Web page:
Estimating long term climate trends for observations

Climate sensitivity usually refers to the equilibrium change in the annual mean global surface temperature following a doubling of the atmospheric carbon dioxide concentration. The observed change in global mean temperature is used as one benchmark for climate change and is central to the reporting of the IPCC. However, our perception of climate change and its impacts are local, both geographically, and in terms of which part of the distribution of temperatures (which quantile) is changing fastest.

This talk will focus on how observational data can be analysed to inform us about how climate has changed locally since the middle of the last century, and what the uncertainties are. One can find a clear signal of large change, a clear signal of little change, or no clear signal at all, depending upon geographical location and quantile. For example, our analysis of the E-OBS gridded dataset across Europe suggests that in those locations where the response is greatest, the hottest summer days in the temperature distribution have seen changes of at least 2 °C, over four times the global mean change over the same period. In winter the coldest nights are warming fastest. I will discuss what kind of information can be extracted from the data and how these results, and their uncertainties, can be presented in a quantitative manner.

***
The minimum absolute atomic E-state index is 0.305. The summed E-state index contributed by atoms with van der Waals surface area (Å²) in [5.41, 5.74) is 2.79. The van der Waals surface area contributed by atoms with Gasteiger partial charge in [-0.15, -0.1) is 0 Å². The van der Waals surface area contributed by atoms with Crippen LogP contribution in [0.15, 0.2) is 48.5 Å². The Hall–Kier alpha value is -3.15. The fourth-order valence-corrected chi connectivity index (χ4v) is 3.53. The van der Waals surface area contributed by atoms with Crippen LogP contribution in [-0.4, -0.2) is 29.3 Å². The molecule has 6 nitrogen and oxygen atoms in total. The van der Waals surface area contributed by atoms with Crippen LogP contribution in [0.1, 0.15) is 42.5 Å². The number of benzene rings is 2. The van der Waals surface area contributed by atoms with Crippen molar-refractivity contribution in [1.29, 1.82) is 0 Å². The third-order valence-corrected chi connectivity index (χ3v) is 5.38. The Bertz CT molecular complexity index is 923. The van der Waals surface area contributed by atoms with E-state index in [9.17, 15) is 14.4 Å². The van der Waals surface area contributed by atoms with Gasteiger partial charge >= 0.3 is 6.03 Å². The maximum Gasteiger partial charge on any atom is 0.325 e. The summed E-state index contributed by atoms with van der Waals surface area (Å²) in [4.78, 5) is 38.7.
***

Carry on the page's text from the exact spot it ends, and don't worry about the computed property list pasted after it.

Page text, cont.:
1. Chapman, S. C., D. A. Stainforth, N. W. Watkins, On estimating long term local climate trends , Phil. Trans. Royal Soc., A,371 20120287; doi:10.1098/rsta.2012.0287 (2013).
  2. D. A. Stainforth, S. C. Chapman, N. W. Watkins, Mapping climate change in European temperature distributions,  Environ. Res. Lett. 8, 034031 (2013) doi:10.1088/1748-9326/8/3/034031.

Estimating long term climate trends for observations [pdf]

Sandra Chapman, University of Warwick


Thu, 21 Aug 2014 12:35:26 +0200

October 3

Per Linse, Physical Chemistry, Lund University, Sweden
«Virus self-assembly modeling»

October 3

Per Linse, Physical Chemistry, Lund University, Sweden
«Virus self-assembly modeling»

Abstract

Virus self-assembly modeling

The structural organization of viruses is characterized by simplicity and economy. At a minimal level, the viral genome is composed of either single or double stranded RNA or DNA, surrounded by a spherical-like or cylindrical protein shell composed of many copies of almost identical proteins. The linear size of the virus genome can be tens of microns and is large compared to the diameter of capsid, usually in the range of tens of nanometers, so the genome must undergo a high degree of compaction during viral assembly. In vivo, (1) spherical-like viruses with double-stranded genome are made in two steps; first an empty capsid is formed and thereafter the genome is actively transferred into the capsid, whereas (2) spherical-like viruses with single-stranded genome are formed by a co-assembly of capsid subunits and the genome.